Sensory Processing Training: I Provide Understanding and Solutions

March 29, 2016

 

I’ve been fascinated with sensory processing for years. At the core of me, I am a sensory girl. I love to touch things, move around, see things and learn visually. Recognizing my desire for sensory stimulation on a day-to-day basis has made it so easy and fun for me to become specialized in teaching sensory processing activities for children.
 

In my experience in training staff at the head start/early start, I personally see that the more a person can understand and put themselves in the shoes of the students, the more fascinated they are with ways they can assist a child to move the child’s development along the sensory system.

 

Why is Sensory Training Important
 

As I said before, sensory in a classroom is more than tactile and a sensory bin. The sensory system has three areas: Tactile, proprioception and vestibular. Knowing more about these three systems can assist you to know why a child is exhibiting behaviors or symptoms.
 

In my training, I explain what the three systems are responsible for and we do activities to have the participants “feel” each system and what they do. This builds understanding and compassion for the students.

 
Signs Your Students May Need More Sensory Processing Activities
 

You may have students who are struggling with developing their proprioceptive system (body awareness), but you may not know the signs. There are many ways your student (s) could be unintentionally looking to you to give them ways to increase their development. This could be displayed through a child bumping into the edges of the tables or running into doorway edges. They may lay their belly across the table or lean on you or other staff. They will want to lie down during circle. They may drool past teething age and overstuff their mouths. These are all signs of a child in need of more proprioceptive activities.
 

You may also have a student(s) who struggles with their inner ear balance system (vestibular system). Students will display a lack of development of their vestibular system by climbing shelves or standing on the tables, stumbling on the slight changes of the surface of the grass, fear getting on the swing or they may just swing on the belly of the swing.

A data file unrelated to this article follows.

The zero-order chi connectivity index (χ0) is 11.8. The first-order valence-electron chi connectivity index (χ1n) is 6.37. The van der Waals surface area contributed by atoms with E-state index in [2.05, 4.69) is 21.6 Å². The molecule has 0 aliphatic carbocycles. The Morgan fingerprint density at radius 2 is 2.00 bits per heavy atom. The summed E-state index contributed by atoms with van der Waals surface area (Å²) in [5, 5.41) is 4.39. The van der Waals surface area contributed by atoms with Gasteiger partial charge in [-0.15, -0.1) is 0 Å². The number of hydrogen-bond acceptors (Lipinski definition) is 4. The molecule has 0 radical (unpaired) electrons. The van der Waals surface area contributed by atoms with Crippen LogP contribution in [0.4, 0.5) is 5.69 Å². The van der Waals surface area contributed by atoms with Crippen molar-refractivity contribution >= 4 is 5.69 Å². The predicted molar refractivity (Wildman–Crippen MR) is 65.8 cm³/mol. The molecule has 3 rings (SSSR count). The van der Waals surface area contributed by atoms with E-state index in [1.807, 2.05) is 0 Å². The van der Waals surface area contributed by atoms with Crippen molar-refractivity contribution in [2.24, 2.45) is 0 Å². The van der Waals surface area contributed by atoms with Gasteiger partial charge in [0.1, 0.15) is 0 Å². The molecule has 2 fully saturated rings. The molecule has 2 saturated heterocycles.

I Provide Sensory Processing Solutions
 

In my training, I don’t just stop at explaining the signs of different sensory disorders, I also talk about the solutions you can add to your classroom routines that your kids will love, and the best part is you don’t have to change your curriculum to implement my solutions.
 

What’s Your Benefit in Participating in my Training
 

You will be more equipped with the understanding of what to provide a child when they are displaying behaviors or symptoms of having a lack of sensory skill-building activities. And if you know why the body does what it does, you will be more apt to try the input activities suggested. More importantly, this will help you to see the results and know why the input worked.
 

I’m not interested in giving you solutions without understanding the body processes. I aim to change the system of your classroom to support sensory processing development, so you can feel more competent that you are affecting positive growth and change of your student’s sensory systems.
 

Open your mind and take the next step by contacting me so I can talk to you more about my training Sensory Processing: It Does Make Sense Training and how I can cater it to your classroom setting.

 

 

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